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Idea by

Claudia Martinez Mansell

Greening Bourj Al Shamali

http://www.bourjalshamali.org

Calle Luis Garcia 5, Madrid, Spain
Claudia Martinez Mansell is a humanitarian worker and independent researcher. She has worked for over ten years with the United Nations, and has lived for extended periods in Kosovo, Lebanon, the occupied Palestinian territories, Sudan, and Yemen. Her research interests are concerned with protracted crises, urbanization and critical examinations of the landscapes created by humanitarian crises and interventions.

Empowering Refugees Spatially


Citizen science to map refugee camps

Empowering Refugees Spatially


Citizen science to map refugee camps
Empowering refugee communities to use balloon mapping and citizen science to map and shape their living environment.

Refugee camps are transitory solutions that, as they endure, end up becoming informally constructed cities with a strong negative imprint on the local environment. The supposedly temporary nature of refugee camps and the limitations of humanitarian organizations who have a mandate to save lives but not to plan for the presence of refugees in a country – often mean that the refugees themselves live in a state of limbo with a limited ability to affect their living environment.

Balloon mapping is a citizen science tool that can support refugees in this endeavour. It is a “DIY aerial photography tool” that we have been using at Bourj Al Shamali refugee camp in south Lebanon. The low-tech aspects have enabled a wide participation of members of the community, as well as being a playful and poetic way to map the refugee camp.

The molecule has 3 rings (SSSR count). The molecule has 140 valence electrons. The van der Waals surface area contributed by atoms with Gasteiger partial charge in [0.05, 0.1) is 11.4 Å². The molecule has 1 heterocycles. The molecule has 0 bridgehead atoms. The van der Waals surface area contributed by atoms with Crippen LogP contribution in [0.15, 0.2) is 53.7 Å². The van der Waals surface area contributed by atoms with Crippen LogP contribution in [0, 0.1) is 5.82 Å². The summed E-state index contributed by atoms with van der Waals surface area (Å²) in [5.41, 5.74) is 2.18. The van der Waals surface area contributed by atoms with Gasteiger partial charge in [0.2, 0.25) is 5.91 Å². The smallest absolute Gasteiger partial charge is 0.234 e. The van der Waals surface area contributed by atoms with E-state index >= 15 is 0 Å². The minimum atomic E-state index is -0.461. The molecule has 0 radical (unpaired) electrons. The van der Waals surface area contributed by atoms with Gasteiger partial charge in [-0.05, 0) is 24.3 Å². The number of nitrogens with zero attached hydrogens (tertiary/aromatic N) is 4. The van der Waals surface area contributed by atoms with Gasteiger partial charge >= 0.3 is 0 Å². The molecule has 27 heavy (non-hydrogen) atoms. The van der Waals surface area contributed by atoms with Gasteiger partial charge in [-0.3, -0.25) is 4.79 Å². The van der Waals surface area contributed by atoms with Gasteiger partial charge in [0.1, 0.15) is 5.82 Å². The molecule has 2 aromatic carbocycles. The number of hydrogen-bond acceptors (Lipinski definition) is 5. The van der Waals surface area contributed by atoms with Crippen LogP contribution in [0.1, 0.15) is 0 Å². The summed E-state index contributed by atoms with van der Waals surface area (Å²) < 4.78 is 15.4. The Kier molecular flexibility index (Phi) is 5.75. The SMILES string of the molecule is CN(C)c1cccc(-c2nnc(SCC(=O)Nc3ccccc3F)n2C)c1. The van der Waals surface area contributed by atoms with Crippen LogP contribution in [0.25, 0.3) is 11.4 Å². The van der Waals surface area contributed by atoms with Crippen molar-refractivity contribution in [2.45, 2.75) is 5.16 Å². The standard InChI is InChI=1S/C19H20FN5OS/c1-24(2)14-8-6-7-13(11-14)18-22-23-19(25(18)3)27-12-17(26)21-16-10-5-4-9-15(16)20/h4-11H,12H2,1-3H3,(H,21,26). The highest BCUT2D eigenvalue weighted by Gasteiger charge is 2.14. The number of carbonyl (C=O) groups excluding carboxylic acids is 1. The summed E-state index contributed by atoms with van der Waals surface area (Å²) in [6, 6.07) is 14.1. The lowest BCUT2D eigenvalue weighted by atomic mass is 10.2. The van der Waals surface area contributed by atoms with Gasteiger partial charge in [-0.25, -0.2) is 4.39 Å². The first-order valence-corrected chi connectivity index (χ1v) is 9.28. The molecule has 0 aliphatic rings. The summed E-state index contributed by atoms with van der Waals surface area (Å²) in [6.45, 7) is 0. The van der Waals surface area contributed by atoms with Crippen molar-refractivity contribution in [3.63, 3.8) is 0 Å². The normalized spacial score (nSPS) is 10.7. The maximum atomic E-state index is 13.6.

Spatially understanding refugee camps that have been in existence for more than 50 years is critical for the future of architecture.


Crowds gathered to see the balloon that mapped Bourj Al Shamali refugee camp in south Lebanon.

Firas Ismail and Mustapha Dakhloul ready to map their camp.

Aerial images of Bourj Al Shamali from the balloon.

Empowering Refugees Spatially


Citizen science to map refugee camps

Empowering Refugees Spatially


Citizen science to map refugee camps
Empowering refugee communities to use balloon mapping and citizen science to map and shape their living environment.

Refugee camps are transitory solutions that, as they endure, end up becoming informally constructed cities with a strong negative imprint on the local environment. The supposedly temporary nature of refugee camps and the limitations of humanitarian organizations who have a mandate to save lives but not to plan for the presence of refugees in a country – often mean that the refugees themselves live in a state of limbo with a limited ability to affect their living environment.

Balloon mapping is a citizen science tool that can support refugees in this endeavour. It is a “DIY aerial photography tool” that we have been using at Bourj Al Shamali refugee camp in south Lebanon. The low-tech aspects have enabled a wide participation of members of the community, as well as being a playful and poetic way to map the refugee camp.

Spatially understanding refugee camps that have been in existence for more than 50 years is critical for the future of architecture.


Crowds gathered to see the balloon that mapped Bourj Al Shamali refugee camp in south Lebanon.

Firas Ismail and Mustapha Dakhloul ready to map their camp.

Aerial images of Bourj Al Shamali from the balloon.


Idea by

Claudia Martinez Mansell
Greening Bourj Al Shamali
Calle Luis Garcia 5
Madrid
Spain
Claudia Martinez Mansell is a humanitarian worker and independent researcher. She has worked for over ten years with the United Nations, and has lived for extended periods in Kosovo, Lebanon, the occupied Palestinian territories, Sudan, and Yemen. Her research interests are concerned with protracted crises, urbanization and critical examinations of the landscapes created by humanitarian crises and interventions.